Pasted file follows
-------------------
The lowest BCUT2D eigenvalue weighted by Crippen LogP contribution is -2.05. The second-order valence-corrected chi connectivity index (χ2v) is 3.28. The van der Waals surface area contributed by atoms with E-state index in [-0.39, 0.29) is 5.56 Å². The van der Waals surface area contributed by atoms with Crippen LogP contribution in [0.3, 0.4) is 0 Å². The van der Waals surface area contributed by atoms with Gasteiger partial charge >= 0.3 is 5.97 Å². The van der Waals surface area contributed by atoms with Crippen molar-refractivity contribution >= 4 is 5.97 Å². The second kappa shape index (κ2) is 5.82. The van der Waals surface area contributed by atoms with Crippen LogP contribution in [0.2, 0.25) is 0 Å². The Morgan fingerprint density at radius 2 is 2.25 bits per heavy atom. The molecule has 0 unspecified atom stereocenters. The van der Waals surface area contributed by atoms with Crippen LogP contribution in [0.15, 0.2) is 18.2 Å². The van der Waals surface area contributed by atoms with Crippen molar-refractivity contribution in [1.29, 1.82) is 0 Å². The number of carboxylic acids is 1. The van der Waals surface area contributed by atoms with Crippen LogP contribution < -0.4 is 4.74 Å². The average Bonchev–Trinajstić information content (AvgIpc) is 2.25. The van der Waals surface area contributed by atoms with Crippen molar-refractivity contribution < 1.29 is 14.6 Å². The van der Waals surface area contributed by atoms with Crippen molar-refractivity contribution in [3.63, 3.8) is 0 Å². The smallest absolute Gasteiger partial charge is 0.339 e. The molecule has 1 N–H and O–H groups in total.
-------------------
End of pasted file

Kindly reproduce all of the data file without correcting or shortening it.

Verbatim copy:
The lowest BCUT2D eigenvalue weighted by Crippen LogP contribution is -2.05. The second-order valence-corrected chi connectivity index (χ2v) is 3.28. The van der Waals surface area contributed by atoms with E-state index in [-0.39, 0.29) is 5.56 Å². The van der Waals surface area contributed by atoms with Crippen LogP contribution in [0.3, 0.4) is 0 Å². The van der Waals surface area contributed by atoms with Gasteiger partial charge >= 0.3 is 5.97 Å². The van der Waals surface area contributed by atoms with Crippen molar-refractivity contribution >= 4 is 5.97 Å². The second kappa shape index (κ2) is 5.82. The van der Waals surface area contributed by atoms with Crippen LogP contribution in [0.2, 0.25) is 0 Å². The Morgan fingerprint density at radius 2 is 2.25 bits per heavy atom. The molecule has 0 unspecified atom stereocenters. The van der Waals surface area contributed by atoms with Crippen LogP contribution in [0.15, 0.2) is 18.2 Å². The van der Waals surface area contributed by atoms with Crippen molar-refractivity contribution in [1.29, 1.82) is 0 Å². The number of carboxylic acids is 1. The van der Waals surface area contributed by atoms with Crippen LogP contribution < -0.4 is 4.74 Å². The average Bonchev–Trinajstić information content (AvgIpc) is 2.25. The van der Waals surface area contributed by atoms with Crippen molar-refractivity contribution < 1.29 is 14.6 Å². The van der Waals surface area contributed by atoms with Crippen molar-refractivity contribution in [3.63, 3.8) is 0 Å². The smallest absolute Gasteiger partial charge is 0.339 e. The molecule has 1 N–H and O–H groups in total.